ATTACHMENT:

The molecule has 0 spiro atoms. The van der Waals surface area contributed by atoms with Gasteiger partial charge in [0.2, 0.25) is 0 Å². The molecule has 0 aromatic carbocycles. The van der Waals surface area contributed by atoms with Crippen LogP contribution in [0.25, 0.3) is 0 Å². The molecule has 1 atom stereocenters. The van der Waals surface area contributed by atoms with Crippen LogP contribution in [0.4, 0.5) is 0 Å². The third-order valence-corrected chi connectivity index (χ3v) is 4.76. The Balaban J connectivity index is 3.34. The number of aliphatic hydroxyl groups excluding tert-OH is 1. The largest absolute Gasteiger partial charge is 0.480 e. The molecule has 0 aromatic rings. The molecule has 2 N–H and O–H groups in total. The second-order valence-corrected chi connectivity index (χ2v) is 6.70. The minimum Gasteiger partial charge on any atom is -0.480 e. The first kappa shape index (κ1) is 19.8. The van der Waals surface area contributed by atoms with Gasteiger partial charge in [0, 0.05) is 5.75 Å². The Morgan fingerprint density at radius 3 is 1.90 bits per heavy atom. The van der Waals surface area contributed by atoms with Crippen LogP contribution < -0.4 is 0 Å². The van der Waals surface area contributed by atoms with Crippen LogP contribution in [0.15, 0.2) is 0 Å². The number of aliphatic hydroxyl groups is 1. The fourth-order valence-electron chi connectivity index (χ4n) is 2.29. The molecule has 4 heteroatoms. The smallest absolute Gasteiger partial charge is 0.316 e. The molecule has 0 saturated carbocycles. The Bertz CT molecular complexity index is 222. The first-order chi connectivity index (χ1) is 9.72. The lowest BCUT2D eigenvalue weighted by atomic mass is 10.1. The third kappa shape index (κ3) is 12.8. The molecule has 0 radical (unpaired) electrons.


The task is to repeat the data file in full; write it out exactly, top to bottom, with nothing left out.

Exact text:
The molecule has 0 spiro atoms. The van der Waals surface area contributed by atoms with Gasteiger partial charge in [0.2, 0.25) is 0 Å². The molecule has 0 aromatic carbocycles. The van der Waals surface area contributed by atoms with Crippen LogP contribution in [0.25, 0.3) is 0 Å². The molecule has 1 atom stereocenters. The van der Waals surface area contributed by atoms with Crippen LogP contribution in [0.4, 0.5) is 0 Å². The third-order valence-corrected chi connectivity index (χ3v) is 4.76. The Balaban J connectivity index is 3.34. The number of aliphatic hydroxyl groups excluding tert-OH is 1. The largest absolute Gasteiger partial charge is 0.480 e. The molecule has 0 aromatic rings. The molecule has 2 N–H and O–H groups in total. The second-order valence-corrected chi connectivity index (χ2v) is 6.70. The minimum Gasteiger partial charge on any atom is -0.480 e. The first kappa shape index (κ1) is 19.8. The van der Waals surface area contributed by atoms with Gasteiger partial charge in [0, 0.05) is 5.75 Å². The Morgan fingerprint density at radius 3 is 1.90 bits per heavy atom. The van der Waals surface area contributed by atoms with Crippen LogP contribution < -0.4 is 0 Å². The van der Waals surface area contributed by atoms with Crippen LogP contribution in [0.15, 0.2) is 0 Å². The number of aliphatic hydroxyl groups is 1. The fourth-order valence-electron chi connectivity index (χ4n) is 2.29. The molecule has 4 heteroatoms. The smallest absolute Gasteiger partial charge is 0.316 e. The molecule has 0 saturated carbocycles. The Bertz CT molecular complexity index is 222. The first-order chi connectivity index (χ1) is 9.72. The lowest BCUT2D eigenvalue weighted by atomic mass is 10.1. The third kappa shape index (κ3) is 12.8. The molecule has 0 radical (unpaired) electrons.